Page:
6. Exposure
When we see God, everything changes. Moses had to cover his glowing face in Exodus 34 after seeing God. When we expose our eyes to God's glory our only response will be worship. Paul instructs us to be unveiled worshipers in I Corinthians 3, so we can reflect the bright glory of God.

7. Experience
Corporate worship is an experience. Once you experience the presence of God, you understand it. People who don't understand corporate worship have never truly experienced it.

8. Exude
To exude means to ooze out. Jesus says in Matthew 12:34, "...the mouth speaks what the heart is full of." Worship is an overflow of the heart. Corporate worship should be a moment where God's people come to ooze out and exude the praise that is simply overflowing from their hearts together.

9. Expression
Expression in corporate worship has a power that is unexplainable. It evokes freedom in the congregation that nothing else can. When you express yourself physically in worship, you are boldly proclaiming your worship to God. Everyone has something that gets them going to the point of expression. Why can't that something be God. Psalm 47: 1 says " Clap your hands, all you nations; shout to God with cries of joy."

10. Exclusion

God is a jealous God (Joshua 24:14-22). God doesn't need our worship, He wants it. Idolatry is the sole reason for God's wrath. He wants our worship to himself. Corporate Worship is the only experience where you can be in a room of full of people and still feel like you are alone…alone with your God.

11. Exalting
As a church, we want people to come in experiencing & exalting God together in corporate worship and leave thinking about how great God is and exalting Him alone. It should NEVER be about how great we are as church leaders…that’s called pride. Shame on us, as church leaders or attenders, when we use a church service as an ego booster. Psalm 21:13 says, "Be exalted in your strength, LORD; we will sing and praise your might."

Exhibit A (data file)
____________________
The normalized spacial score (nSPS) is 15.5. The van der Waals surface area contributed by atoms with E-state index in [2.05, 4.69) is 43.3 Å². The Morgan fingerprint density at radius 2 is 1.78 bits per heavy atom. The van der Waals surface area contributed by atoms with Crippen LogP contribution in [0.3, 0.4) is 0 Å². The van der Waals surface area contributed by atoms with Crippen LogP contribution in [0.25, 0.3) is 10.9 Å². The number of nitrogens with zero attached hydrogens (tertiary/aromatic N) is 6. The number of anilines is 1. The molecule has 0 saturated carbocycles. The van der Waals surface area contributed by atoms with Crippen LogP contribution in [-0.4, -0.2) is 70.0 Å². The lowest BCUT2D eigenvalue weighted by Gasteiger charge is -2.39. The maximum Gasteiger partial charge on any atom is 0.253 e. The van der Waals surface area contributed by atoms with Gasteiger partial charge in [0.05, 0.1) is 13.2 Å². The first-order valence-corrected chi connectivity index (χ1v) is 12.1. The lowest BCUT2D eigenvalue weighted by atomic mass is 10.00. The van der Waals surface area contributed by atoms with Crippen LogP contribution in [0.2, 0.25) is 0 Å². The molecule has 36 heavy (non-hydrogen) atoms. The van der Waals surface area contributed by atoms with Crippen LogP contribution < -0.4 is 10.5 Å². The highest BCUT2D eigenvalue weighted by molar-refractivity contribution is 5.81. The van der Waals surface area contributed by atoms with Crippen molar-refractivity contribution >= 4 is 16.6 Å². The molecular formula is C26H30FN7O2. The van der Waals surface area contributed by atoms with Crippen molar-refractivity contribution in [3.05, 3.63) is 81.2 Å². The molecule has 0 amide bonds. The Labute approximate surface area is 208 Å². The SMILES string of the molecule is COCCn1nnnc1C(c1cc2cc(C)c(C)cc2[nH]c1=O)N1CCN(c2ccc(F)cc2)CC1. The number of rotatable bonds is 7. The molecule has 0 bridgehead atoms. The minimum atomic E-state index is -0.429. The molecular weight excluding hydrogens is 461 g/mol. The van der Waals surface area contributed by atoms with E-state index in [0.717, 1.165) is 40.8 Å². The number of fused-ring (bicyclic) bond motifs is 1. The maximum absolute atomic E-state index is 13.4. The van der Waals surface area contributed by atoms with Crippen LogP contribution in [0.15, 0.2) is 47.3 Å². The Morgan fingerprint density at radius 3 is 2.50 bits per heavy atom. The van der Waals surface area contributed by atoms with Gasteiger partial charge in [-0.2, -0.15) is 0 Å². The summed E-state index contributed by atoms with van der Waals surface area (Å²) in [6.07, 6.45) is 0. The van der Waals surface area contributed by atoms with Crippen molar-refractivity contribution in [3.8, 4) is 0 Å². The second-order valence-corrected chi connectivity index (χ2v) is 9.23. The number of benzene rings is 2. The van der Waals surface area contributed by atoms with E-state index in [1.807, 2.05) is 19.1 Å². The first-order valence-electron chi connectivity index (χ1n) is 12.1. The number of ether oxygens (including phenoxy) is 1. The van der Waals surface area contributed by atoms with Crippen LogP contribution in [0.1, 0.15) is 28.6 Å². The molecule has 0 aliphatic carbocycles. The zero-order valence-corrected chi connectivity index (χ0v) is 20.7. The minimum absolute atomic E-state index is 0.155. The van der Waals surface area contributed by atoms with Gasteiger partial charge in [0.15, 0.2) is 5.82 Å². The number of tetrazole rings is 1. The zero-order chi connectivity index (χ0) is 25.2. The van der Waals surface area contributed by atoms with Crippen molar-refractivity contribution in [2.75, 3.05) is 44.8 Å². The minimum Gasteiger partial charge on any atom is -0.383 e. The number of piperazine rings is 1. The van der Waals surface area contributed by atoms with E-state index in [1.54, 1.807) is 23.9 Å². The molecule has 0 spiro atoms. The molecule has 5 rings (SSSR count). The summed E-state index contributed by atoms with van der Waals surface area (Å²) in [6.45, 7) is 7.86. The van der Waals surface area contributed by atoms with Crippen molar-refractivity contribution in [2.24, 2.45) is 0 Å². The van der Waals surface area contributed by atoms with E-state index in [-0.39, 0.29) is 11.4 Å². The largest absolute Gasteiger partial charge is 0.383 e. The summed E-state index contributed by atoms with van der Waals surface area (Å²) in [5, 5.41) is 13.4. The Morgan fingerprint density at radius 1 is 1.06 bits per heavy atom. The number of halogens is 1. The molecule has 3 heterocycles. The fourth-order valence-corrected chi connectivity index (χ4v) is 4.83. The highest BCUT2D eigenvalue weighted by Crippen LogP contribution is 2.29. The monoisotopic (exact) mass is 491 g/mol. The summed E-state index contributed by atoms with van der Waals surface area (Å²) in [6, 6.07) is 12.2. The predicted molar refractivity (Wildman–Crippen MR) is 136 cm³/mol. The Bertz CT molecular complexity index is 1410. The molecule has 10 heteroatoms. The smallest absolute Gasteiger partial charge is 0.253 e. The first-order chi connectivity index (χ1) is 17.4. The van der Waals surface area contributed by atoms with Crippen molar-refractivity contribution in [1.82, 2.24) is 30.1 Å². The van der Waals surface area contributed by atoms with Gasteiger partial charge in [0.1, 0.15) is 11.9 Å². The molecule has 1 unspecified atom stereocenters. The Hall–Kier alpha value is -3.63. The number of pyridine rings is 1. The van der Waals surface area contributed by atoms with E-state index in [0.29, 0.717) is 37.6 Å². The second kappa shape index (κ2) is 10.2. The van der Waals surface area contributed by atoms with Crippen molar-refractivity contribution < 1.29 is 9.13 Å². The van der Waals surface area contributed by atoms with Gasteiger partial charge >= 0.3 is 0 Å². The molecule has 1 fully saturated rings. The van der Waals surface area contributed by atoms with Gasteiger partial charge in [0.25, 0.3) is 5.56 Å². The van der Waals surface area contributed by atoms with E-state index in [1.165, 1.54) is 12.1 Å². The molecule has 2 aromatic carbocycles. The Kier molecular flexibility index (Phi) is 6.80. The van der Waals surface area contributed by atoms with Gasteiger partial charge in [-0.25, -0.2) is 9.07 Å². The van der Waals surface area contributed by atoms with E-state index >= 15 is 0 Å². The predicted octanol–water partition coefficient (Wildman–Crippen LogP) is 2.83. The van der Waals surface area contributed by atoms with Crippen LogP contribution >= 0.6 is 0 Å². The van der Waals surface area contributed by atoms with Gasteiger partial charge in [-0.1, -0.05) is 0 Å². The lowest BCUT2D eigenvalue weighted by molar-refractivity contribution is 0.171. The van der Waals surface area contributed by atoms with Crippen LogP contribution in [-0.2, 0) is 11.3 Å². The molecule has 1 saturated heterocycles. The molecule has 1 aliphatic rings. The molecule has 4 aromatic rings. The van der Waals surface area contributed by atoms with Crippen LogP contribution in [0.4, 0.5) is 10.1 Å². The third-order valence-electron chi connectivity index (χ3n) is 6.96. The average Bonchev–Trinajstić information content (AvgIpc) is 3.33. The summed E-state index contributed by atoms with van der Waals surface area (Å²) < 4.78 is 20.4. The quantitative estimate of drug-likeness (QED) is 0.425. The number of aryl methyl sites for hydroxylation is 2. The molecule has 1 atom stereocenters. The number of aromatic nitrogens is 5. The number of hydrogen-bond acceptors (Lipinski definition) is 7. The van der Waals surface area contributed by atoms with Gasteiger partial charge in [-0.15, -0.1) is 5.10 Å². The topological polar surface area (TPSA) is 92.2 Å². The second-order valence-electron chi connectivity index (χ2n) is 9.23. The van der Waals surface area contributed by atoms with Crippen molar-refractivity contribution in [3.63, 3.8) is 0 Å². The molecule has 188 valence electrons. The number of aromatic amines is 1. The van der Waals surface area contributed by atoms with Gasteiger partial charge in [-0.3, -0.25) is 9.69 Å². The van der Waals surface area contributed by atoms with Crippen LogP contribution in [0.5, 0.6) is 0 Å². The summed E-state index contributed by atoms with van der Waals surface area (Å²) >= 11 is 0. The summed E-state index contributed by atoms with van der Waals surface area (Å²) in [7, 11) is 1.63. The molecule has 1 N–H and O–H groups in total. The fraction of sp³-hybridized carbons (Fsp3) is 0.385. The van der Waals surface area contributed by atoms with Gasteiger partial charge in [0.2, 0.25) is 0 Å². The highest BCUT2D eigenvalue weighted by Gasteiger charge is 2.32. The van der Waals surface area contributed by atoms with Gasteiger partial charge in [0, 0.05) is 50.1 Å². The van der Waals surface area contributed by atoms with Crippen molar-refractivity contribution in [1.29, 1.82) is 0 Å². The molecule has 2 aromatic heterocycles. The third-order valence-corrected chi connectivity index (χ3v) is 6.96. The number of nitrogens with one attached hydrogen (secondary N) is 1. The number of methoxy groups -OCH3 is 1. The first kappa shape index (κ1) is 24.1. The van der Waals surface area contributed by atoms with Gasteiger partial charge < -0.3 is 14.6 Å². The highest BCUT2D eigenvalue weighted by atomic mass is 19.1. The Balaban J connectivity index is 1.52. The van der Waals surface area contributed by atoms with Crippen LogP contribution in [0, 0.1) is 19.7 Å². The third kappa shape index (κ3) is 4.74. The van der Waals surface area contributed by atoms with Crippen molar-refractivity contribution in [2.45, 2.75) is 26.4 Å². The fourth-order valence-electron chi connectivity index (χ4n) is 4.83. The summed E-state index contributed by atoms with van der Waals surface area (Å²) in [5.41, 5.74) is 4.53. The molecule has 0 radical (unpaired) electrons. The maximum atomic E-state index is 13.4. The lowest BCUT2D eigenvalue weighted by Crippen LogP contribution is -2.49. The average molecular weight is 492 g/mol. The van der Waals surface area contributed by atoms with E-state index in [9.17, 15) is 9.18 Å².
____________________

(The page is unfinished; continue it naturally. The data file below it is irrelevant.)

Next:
12. Expanding
Psalm 96:2 says “Sing to the Lord, praise His name; proclaim His salvation day after day” Just by simply being a “worshiper” in a corporate worship service makes you a part of the mission. Corporate worship can be a tool to expand the Kingdom of God.

If you'd like the whole curriculum, leave a comment with your email. Also chime in if you have any input on any of this.

4 comments:

Andrea said...

Wow. So insightful. This is really, really great! I'll be sharing this with others, if that's okay. :)

Gary Durbin said...

Yeah. Thanks for sharing it!

Shannon Lewis said...

I read several segments of this blog that brought to mind one of my greatest frustrations leading worship at a "Seeker" church (which - oddly enough - isn't really seeker sensitive on any issues, but is more "let's not offend anyone's tastes" on a few, primarily regarding worship): it often seems as though corporate worship is about our most vocal critic's personal tastes, rather than about God, as fed through the vision/goals of the church. I love the fact that one of my more "famous" worship leader friend's church - when it receives a critique of worship that is about style or even volume - simply gives that individual a list of the other churches in their area that they might prefer. They've studied the Word, they've prayed, they know their vision/goals, and they aren't going to be bothered by one or two naysayer's and attempt to curtail to their whims. Love it. See you soon... great blog, btw...

David McBeath said...

I'd love to have your worship curriculum. My email address is davidamcbeath@gmail.com